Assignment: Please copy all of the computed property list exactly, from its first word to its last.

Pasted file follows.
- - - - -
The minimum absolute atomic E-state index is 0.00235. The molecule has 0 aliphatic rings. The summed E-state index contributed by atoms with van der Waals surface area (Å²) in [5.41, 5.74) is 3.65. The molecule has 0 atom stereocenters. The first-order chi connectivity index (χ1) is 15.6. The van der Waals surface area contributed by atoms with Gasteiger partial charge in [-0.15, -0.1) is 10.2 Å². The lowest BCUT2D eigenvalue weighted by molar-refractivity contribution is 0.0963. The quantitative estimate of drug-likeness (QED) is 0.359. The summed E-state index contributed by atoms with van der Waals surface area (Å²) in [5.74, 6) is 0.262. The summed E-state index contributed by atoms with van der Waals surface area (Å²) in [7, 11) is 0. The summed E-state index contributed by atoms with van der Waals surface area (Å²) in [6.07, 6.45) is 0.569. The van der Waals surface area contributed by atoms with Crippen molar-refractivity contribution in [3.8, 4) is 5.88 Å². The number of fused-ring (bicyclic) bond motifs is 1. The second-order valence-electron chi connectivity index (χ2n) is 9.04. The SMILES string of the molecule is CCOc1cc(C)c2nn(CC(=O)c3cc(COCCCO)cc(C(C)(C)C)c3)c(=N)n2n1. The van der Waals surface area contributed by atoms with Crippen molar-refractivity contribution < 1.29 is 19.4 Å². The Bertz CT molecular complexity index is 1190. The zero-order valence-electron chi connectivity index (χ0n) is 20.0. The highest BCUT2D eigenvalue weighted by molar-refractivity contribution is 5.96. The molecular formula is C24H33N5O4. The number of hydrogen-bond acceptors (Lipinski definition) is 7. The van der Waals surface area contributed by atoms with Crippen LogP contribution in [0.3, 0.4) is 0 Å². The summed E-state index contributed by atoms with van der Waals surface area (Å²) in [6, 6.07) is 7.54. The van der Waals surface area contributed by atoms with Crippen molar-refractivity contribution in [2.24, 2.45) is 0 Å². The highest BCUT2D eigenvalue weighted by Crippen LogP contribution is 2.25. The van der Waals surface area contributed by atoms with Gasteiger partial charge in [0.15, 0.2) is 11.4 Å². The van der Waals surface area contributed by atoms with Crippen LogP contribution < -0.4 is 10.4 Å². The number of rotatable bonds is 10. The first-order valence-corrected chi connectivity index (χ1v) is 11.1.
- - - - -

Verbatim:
The minimum absolute atomic E-state index is 0.00235. The molecule has 0 aliphatic rings. The summed E-state index contributed by atoms with van der Waals surface area (Å²) in [5.41, 5.74) is 3.65. The molecule has 0 atom stereocenters. The first-order chi connectivity index (χ1) is 15.6. The van der Waals surface area contributed by atoms with Gasteiger partial charge in [-0.15, -0.1) is 10.2 Å². The lowest BCUT2D eigenvalue weighted by molar-refractivity contribution is 0.0963. The quantitative estimate of drug-likeness (QED) is 0.359. The summed E-state index contributed by atoms with van der Waals surface area (Å²) in [5.74, 6) is 0.262. The summed E-state index contributed by atoms with van der Waals surface area (Å²) in [7, 11) is 0. The summed E-state index contributed by atoms with van der Waals surface area (Å²) in [6.07, 6.45) is 0.569. The van der Waals surface area contributed by atoms with Crippen molar-refractivity contribution in [3.8, 4) is 5.88 Å². The number of fused-ring (bicyclic) bond motifs is 1. The second-order valence-electron chi connectivity index (χ2n) is 9.04. The SMILES string of the molecule is CCOc1cc(C)c2nn(CC(=O)c3cc(COCCCO)cc(C(C)(C)C)c3)c(=N)n2n1. The van der Waals surface area contributed by atoms with Crippen molar-refractivity contribution < 1.29 is 19.4 Å². The Bertz CT molecular complexity index is 1190. The zero-order valence-electron chi connectivity index (χ0n) is 20.0. The highest BCUT2D eigenvalue weighted by molar-refractivity contribution is 5.96. The molecular formula is C24H33N5O4. The number of hydrogen-bond acceptors (Lipinski definition) is 7. The van der Waals surface area contributed by atoms with Crippen LogP contribution in [0.3, 0.4) is 0 Å². The summed E-state index contributed by atoms with van der Waals surface area (Å²) in [6, 6.07) is 7.54. The van der Waals surface area contributed by atoms with Crippen molar-refractivity contribution in [2.24, 2.45) is 0 Å². The highest BCUT2D eigenvalue weighted by Crippen LogP contribution is 2.25. The van der Waals surface area contributed by atoms with Gasteiger partial charge in [0.15, 0.2) is 11.4 Å². The van der Waals surface area contributed by atoms with Crippen LogP contribution < -0.4 is 10.4 Å². The number of rotatable bonds is 10. The first-order valence-corrected chi connectivity index (χ1v) is 11.1.